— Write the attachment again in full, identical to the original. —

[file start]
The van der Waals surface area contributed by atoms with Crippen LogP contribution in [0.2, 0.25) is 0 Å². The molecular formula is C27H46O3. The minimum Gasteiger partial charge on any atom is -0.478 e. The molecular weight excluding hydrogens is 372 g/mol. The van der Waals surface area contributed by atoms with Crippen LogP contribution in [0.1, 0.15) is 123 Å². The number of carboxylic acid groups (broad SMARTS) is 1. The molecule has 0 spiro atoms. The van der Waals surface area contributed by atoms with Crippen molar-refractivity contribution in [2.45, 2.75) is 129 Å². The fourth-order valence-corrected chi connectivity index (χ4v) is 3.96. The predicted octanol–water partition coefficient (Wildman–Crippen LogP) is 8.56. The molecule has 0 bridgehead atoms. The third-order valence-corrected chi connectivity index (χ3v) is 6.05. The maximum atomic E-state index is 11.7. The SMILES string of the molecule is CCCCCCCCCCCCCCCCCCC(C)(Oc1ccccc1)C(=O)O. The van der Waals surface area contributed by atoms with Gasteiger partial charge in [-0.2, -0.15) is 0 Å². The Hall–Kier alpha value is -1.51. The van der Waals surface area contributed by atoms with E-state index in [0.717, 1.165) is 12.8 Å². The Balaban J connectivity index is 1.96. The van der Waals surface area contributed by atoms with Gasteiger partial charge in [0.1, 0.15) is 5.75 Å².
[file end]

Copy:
The van der Waals surface area contributed by atoms with Crippen LogP contribution in [0.2, 0.25) is 0 Å². The molecular formula is C27H46O3. The minimum Gasteiger partial charge on any atom is -0.478 e. The molecular weight excluding hydrogens is 372 g/mol. The van der Waals surface area contributed by atoms with Crippen LogP contribution in [0.1, 0.15) is 123 Å². The number of carboxylic acid groups (broad SMARTS) is 1. The molecule has 0 spiro atoms. The van der Waals surface area contributed by atoms with Crippen molar-refractivity contribution in [2.45, 2.75) is 129 Å². The fourth-order valence-corrected chi connectivity index (χ4v) is 3.96. The predicted octanol–water partition coefficient (Wildman–Crippen LogP) is 8.56. The molecule has 0 bridgehead atoms. The third-order valence-corrected chi connectivity index (χ3v) is 6.05. The maximum atomic E-state index is 11.7. The SMILES string of the molecule is CCCCCCCCCCCCCCCCCCC(C)(Oc1ccccc1)C(=O)O. The van der Waals surface area contributed by atoms with Gasteiger partial charge in [-0.2, -0.15) is 0 Å². The Hall–Kier alpha value is -1.51. The van der Waals surface area contributed by atoms with E-state index in [0.717, 1.165) is 12.8 Å². The Balaban J connectivity index is 1.96. The van der Waals surface area contributed by atoms with Gasteiger partial charge in [0.1, 0.15) is 5.75 Å².